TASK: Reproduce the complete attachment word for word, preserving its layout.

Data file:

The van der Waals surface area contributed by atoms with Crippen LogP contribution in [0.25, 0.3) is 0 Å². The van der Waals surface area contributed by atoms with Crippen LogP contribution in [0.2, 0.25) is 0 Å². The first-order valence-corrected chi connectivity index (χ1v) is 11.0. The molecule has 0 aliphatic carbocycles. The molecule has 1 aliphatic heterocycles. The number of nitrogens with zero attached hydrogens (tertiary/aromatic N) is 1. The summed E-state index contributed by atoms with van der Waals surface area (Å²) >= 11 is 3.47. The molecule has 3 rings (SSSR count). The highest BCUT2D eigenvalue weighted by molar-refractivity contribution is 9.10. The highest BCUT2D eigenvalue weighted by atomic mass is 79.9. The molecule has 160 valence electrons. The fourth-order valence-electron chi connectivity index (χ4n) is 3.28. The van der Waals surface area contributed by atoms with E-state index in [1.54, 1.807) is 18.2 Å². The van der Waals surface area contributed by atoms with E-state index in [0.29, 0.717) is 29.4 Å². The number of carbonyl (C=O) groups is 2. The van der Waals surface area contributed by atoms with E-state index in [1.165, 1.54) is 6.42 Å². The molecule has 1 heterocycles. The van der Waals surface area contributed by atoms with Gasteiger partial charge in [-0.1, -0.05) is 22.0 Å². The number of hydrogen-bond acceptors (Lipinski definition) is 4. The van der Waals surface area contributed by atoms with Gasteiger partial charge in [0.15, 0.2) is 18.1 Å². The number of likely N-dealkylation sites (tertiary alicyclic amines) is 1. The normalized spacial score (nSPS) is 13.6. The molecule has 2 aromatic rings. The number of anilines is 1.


The van der Waals surface area contributed by atoms with Crippen LogP contribution in [0.25, 0.3) is 0 Å². The van der Waals surface area contributed by atoms with Crippen LogP contribution in [0.2, 0.25) is 0 Å². The first-order valence-corrected chi connectivity index (χ1v) is 11.0. The molecule has 0 aliphatic carbocycles. The molecule has 1 aliphatic heterocycles. The number of nitrogens with zero attached hydrogens (tertiary/aromatic N) is 1. The summed E-state index contributed by atoms with van der Waals surface area (Å²) >= 11 is 3.47. The molecule has 3 rings (SSSR count). The highest BCUT2D eigenvalue weighted by molar-refractivity contribution is 9.10. The highest BCUT2D eigenvalue weighted by atomic mass is 79.9. The molecule has 160 valence electrons. The fourth-order valence-electron chi connectivity index (χ4n) is 3.28. The van der Waals surface area contributed by atoms with E-state index in [1.54, 1.807) is 18.2 Å². The van der Waals surface area contributed by atoms with E-state index in [0.29, 0.717) is 29.4 Å². The number of carbonyl (C=O) groups is 2. The van der Waals surface area contributed by atoms with E-state index in [1.165, 1.54) is 6.42 Å². The molecule has 1 heterocycles. The van der Waals surface area contributed by atoms with Gasteiger partial charge in [-0.1, -0.05) is 22.0 Å². The number of hydrogen-bond acceptors (Lipinski definition) is 4. The van der Waals surface area contributed by atoms with Gasteiger partial charge in [0.15, 0.2) is 18.1 Å². The number of likely N-dealkylation sites (tertiary alicyclic amines) is 1. The normalized spacial score (nSPS) is 13.6. The molecule has 2 aromatic rings. The number of anilines is 1.